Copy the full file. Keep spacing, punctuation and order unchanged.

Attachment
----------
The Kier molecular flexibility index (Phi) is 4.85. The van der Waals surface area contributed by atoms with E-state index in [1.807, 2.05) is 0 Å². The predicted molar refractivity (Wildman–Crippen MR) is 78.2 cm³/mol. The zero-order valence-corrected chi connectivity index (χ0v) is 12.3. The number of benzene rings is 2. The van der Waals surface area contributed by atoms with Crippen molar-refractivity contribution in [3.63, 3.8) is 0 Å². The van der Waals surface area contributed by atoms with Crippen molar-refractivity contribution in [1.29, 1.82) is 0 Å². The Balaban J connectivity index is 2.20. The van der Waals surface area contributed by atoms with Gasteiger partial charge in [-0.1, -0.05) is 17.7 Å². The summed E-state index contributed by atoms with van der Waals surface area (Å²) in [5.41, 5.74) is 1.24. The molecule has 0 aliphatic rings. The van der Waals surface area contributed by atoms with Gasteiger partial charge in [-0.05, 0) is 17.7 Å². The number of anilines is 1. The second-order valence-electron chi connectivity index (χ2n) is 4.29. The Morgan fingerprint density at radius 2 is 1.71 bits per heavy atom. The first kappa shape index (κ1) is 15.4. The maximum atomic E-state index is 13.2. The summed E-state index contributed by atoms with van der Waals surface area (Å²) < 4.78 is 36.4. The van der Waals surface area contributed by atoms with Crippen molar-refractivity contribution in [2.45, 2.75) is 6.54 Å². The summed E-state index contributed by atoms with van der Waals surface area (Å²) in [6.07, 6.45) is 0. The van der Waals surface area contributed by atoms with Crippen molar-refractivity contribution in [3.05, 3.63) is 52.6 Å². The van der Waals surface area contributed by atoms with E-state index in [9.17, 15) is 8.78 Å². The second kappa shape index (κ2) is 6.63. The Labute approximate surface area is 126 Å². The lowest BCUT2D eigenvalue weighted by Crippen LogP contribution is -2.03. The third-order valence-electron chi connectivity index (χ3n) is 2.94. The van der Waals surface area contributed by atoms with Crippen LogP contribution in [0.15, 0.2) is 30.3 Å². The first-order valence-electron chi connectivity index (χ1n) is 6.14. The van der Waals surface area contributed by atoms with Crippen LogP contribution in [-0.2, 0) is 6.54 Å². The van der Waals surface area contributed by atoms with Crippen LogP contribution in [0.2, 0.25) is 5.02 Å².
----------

The Kier molecular flexibility index (Phi) is 4.85. The van der Waals surface area contributed by atoms with E-state index in [1.807, 2.05) is 0 Å². The predicted molar refractivity (Wildman–Crippen MR) is 78.2 cm³/mol. The zero-order valence-corrected chi connectivity index (χ0v) is 12.3. The number of benzene rings is 2. The van der Waals surface area contributed by atoms with Crippen molar-refractivity contribution in [3.63, 3.8) is 0 Å². The van der Waals surface area contributed by atoms with Crippen molar-refractivity contribution in [1.29, 1.82) is 0 Å². The Balaban J connectivity index is 2.20. The van der Waals surface area contributed by atoms with Gasteiger partial charge in [-0.1, -0.05) is 17.7 Å². The summed E-state index contributed by atoms with van der Waals surface area (Å²) in [5.41, 5.74) is 1.24. The molecule has 0 aliphatic rings. The van der Waals surface area contributed by atoms with Gasteiger partial charge in [-0.05, 0) is 17.7 Å². The number of anilines is 1. The second-order valence-electron chi connectivity index (χ2n) is 4.29. The Morgan fingerprint density at radius 2 is 1.71 bits per heavy atom. The first kappa shape index (κ1) is 15.4. The maximum atomic E-state index is 13.2. The summed E-state index contributed by atoms with van der Waals surface area (Å²) < 4.78 is 36.4. The van der Waals surface area contributed by atoms with Crippen molar-refractivity contribution in [2.45, 2.75) is 6.54 Å². The summed E-state index contributed by atoms with van der Waals surface area (Å²) in [6.07, 6.45) is 0. The van der Waals surface area contributed by atoms with Crippen molar-refractivity contribution in [3.05, 3.63) is 52.6 Å². The van der Waals surface area contributed by atoms with E-state index in [9.17, 15) is 8.78 Å². The second kappa shape index (κ2) is 6.63. The Labute approximate surface area is 126 Å². The lowest BCUT2D eigenvalue weighted by Crippen LogP contribution is -2.03. The third-order valence-electron chi connectivity index (χ3n) is 2.94. The van der Waals surface area contributed by atoms with Crippen LogP contribution in [0.15, 0.2) is 30.3 Å². The first-order valence-electron chi connectivity index (χ1n) is 6.14. The van der Waals surface area contributed by atoms with Crippen LogP contribution in [-0.2, 0) is 6.54 Å². The van der Waals surface area contributed by atoms with Crippen LogP contribution in [0.2, 0.25) is 5.02 Å².